Reverend Father Clement Aepengnuo, a Priest at the Catholic Diocese of Damango in the Savannah Region has called for the need for technocrats to be allowed to take over the country’s educational system devoid of politics.
“The educational system is messed up and we are going to pay for it dearly. Take politics out of Ghana’s educational system and leave it with the technocrats and they will bring the system back on track,” he said.
The Priest, who is also the Executive Director of the Centre for Conflict Transformation and Peace Studies in Damango, said this in an interview with the Ghana News Agency (GNA) on the side-line of the annual Katholischer Akademischer Ausländer-Dienst (KAAD) Association of Scholars of West Africa (KASWA) conference.
The three-day conference, on the theme; “Building a healthy and peaceful society amidst a pandemic”, was held in Navrongo in the Kassena-Nankana Municipality of the Upper East Region.
The KASWA is for postgraduate students and scientists from developing countries in Africa, Asia, Latin America, the Near and Middle East, as well as Southern-Eastern Europe under the German Catholic Church.
The Reverend Father said; “It is politics that has messed up the system. Immediately people get into power, they are looking for opportunities to spend. I am in Damango, a ‘gari’ producing area. The schools are being supplied with ‘gari’ from Accra, tell me how that makes sense.”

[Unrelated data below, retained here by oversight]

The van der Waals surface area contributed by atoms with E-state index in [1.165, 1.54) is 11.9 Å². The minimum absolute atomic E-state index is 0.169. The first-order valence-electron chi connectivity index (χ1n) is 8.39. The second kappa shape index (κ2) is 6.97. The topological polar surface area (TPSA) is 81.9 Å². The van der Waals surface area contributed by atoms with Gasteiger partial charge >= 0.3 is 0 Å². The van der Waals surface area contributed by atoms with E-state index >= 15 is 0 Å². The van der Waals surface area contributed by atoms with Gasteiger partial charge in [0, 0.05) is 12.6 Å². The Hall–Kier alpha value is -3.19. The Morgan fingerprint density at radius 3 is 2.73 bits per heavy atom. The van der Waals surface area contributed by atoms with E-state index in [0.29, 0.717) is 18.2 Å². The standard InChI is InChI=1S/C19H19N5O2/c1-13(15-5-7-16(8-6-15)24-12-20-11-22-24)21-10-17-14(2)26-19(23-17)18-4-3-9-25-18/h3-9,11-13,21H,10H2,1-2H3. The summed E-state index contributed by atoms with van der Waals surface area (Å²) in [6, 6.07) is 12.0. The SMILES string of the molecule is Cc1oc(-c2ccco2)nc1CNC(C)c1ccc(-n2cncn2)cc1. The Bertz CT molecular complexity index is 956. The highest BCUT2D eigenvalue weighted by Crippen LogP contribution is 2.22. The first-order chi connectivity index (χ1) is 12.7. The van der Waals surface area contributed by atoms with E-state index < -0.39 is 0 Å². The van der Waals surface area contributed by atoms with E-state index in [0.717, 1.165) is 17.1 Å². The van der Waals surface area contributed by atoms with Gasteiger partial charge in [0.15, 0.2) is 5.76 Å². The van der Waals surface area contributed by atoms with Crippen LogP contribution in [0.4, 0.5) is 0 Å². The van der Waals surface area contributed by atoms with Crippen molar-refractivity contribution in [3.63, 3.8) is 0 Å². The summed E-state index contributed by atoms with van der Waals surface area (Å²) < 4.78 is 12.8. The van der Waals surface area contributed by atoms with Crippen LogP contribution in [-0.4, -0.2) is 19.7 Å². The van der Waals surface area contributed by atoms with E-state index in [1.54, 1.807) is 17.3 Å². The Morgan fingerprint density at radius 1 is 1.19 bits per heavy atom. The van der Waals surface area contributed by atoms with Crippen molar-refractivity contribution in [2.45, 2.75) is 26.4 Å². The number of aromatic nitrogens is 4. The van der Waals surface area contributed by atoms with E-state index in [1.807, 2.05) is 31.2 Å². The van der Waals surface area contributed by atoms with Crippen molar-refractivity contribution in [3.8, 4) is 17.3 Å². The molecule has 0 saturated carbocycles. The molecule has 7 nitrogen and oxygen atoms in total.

He said anybody who expresses concerns about happenings in the country, was considered opposition, “So civil servants in government positions cannot talk. People turn around and say but what is the Church doing.
Dr Vincent Kyere, the President of the KASWA, who also spoke to the GNA, explained that the English language version of KAAD was the Catholic Academic Exchange Service, and said brilliant and needy students were identified and supported to pursue graduate studies.
He said the support was in two forms for those in Germany and those out of Germany, “They give stipends to the student and help even in payment of fees. Some do their studies in Ghana and others also go to Germany for their studies.”
Explaining the process of application which was strictly for Catholics in Ghana, Dr Kyere said people who met the criteria would have to apply and attend an interview at the Kwame Nkrumah University of Science and Technology (KNUST).
He said names of qualified applicants from the interview would be forwarded to Germany for the final selection of qualified applicants for the scholarship.